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Forgiving and Forgetting

A good friend said the other day, “I don’t think I could ever really get over what M put you through.  Forgive or forget.  You were so uhappy.  I couldn’t get past that.”

All through this latest dilemna, people have been asking me, telling me, wondering about my capacity for forgiveness.   Many assume I haven’t forgiven M.   Some say I won’t be able to make any kind of decision about befriending him or anything else until I do.

Call me crazy (I’m called crazy all the time, and MUCH worse) but I thought I forgave M a long time ago.  That doesn’t mean I forgot about the hurt.  No.  As I’ve said before here in the blog, I can forgive but I can’t forget.  Once someone hurts me I’m going to remember that hurt forever.  I think of it as data.  Bits of information about the man and who he is, what he’s capable of.

I guess what I’m trying to say (Poorly. Please excuse me today, my allergies are out of control.) is that the data I have on M tells me that he is or was a certain type of person. I’ve forgiven him for the specific things that happened in the past, but I can’t forget about them.  That information is important to me.  It’s going to inform any decisions I make, now and in the future.

Make sense?

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6 to “Forgiving and Forgetting”

  1. abigailhamilton says:

    Forgiving is the only thing we have that gives us control over our lives.

    Forgetting is optional, but if we chose not to forget, we have to retain what you aptly call “data” alongside a recognition that people don’t change but they do grow and develop and can become capable of more.

  2. AF says:

    Forgiving is most certainly not forgetting, but it DOES free YOU to move on and make rational decisions about your life. It doesn’t condone the hurt that was done to you, or really benefit the perpetrator. It simply means that the past wrong that was done to you no longer controls you. Without forgiveness, it will continue to affect you and interfere with your life, however much you think it doesn’t.

  3. LoneStar60 says:

    Well, I don’t know about all of that stuff above. Frankly I agree that you use the data points people provide to make a more informed decision. Skipping the hurting part, if you can maintain some detachment, you’ll find decision making works better the more information you have. What people choose to provide you in the way of data points is on THEM, not you. You didn’t make him do the things he chose to do, he decided that all by himself; so why accept any blame for it or feel bad about it?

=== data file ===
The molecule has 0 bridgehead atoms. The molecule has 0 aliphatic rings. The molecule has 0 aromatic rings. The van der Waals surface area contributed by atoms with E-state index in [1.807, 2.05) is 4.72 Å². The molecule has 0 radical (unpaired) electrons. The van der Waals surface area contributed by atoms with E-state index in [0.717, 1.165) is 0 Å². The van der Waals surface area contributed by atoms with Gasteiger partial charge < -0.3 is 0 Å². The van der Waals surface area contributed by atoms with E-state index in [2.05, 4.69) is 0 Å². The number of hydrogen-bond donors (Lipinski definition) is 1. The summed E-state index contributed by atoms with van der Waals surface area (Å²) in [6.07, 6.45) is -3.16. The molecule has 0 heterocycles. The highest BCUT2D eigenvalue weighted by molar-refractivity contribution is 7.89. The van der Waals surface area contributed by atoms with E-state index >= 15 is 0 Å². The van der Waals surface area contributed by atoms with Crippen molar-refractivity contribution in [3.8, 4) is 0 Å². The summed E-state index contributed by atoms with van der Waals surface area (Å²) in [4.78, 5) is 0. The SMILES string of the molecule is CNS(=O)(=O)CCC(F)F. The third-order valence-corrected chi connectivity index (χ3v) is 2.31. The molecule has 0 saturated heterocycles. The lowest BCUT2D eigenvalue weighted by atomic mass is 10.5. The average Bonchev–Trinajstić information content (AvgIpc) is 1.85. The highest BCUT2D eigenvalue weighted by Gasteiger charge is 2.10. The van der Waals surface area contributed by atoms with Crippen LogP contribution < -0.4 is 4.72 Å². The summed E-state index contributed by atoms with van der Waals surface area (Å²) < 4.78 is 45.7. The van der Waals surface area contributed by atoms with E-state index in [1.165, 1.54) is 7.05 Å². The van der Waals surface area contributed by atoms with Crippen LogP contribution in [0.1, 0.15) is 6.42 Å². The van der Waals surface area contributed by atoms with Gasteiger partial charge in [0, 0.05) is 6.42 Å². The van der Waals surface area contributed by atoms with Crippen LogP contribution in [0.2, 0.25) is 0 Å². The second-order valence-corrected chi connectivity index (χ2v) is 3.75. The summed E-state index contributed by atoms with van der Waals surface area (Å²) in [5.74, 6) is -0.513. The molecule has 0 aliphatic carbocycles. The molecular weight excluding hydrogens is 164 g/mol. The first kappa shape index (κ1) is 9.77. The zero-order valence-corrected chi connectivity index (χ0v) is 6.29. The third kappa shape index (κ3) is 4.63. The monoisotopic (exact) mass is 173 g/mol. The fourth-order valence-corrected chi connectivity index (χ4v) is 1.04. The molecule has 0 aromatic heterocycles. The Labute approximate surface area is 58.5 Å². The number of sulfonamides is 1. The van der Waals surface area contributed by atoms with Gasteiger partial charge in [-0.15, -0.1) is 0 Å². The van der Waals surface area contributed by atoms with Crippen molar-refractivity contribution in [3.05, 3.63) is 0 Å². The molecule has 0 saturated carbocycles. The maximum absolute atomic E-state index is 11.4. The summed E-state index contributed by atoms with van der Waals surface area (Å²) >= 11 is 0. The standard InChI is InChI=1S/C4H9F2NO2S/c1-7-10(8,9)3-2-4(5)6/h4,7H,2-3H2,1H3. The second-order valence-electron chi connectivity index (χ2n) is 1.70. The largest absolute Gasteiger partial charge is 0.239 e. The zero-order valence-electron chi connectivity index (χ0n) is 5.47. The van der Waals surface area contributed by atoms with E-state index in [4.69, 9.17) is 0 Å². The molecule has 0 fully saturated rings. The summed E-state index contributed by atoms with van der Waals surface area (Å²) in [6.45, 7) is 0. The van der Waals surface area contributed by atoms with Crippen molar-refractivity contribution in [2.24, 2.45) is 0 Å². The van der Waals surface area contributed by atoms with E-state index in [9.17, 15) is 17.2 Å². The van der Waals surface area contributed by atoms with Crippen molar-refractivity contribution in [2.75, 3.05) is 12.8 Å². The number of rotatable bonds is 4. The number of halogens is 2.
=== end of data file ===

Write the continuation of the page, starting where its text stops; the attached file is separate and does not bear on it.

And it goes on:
Just my $0.02 worth….

  4. dazediva says:

    Completely makes sense to me … I’m the sort of person who can forgive but not forget … Why should I forget if someone has hurt me or affected me or screwed about with me ?

    When we meet people, subconsciously we collate ‘data’ on them and accordingly determine the kind of person they are based on their words and actions.

    I’m sure with the way things have been the last few days – any memories of M have come rushing right back at you … You might have forgiven him – up to a certain extent – or perhaps even 100% but that doesn’t mean it’s forgotten ‘cos at the end of the day he was someone who meant something to you … We tend to ‘not forget’ when it concerns people we have cared about.

  5. Singletude says:

    It definitely makes sense to remember! In fact, I think it DOESN’T make sense to forget. Yeah, people can change. But let’s be honest–much of the time they don’t. Or they change for a little while and then lapse back into their old patterns when the going gets tough. Forgiveness is about letting go of the kind of bitterness that eats you alive. Remembrance is about self-protection.

  6. Simone Grant says:

    I think I’m going to copy and paste your comment onto a magnet. Brilliant. Every word of it. And I’m trying to keep it all in mind and I move forward during this very difficult time.
    And as I’ve said before, I’d like to think I’ve done that. But I’m sure there are people who think I’m fooling myself. Or just that I’m a fool.
    So, I didn’t make him behave the way he did. But I allowed it to continue and repeat, over and over. I gave it my tacit acceptance.
    Glad it makes sense to someone other than me. It’s not about holding onto grudges. Just remembering what he’s like..
    Yes that. Self-protection. Something I haven’t always been good at. Especially where M is concerned. Thank goodness I’m finally in a good place about that.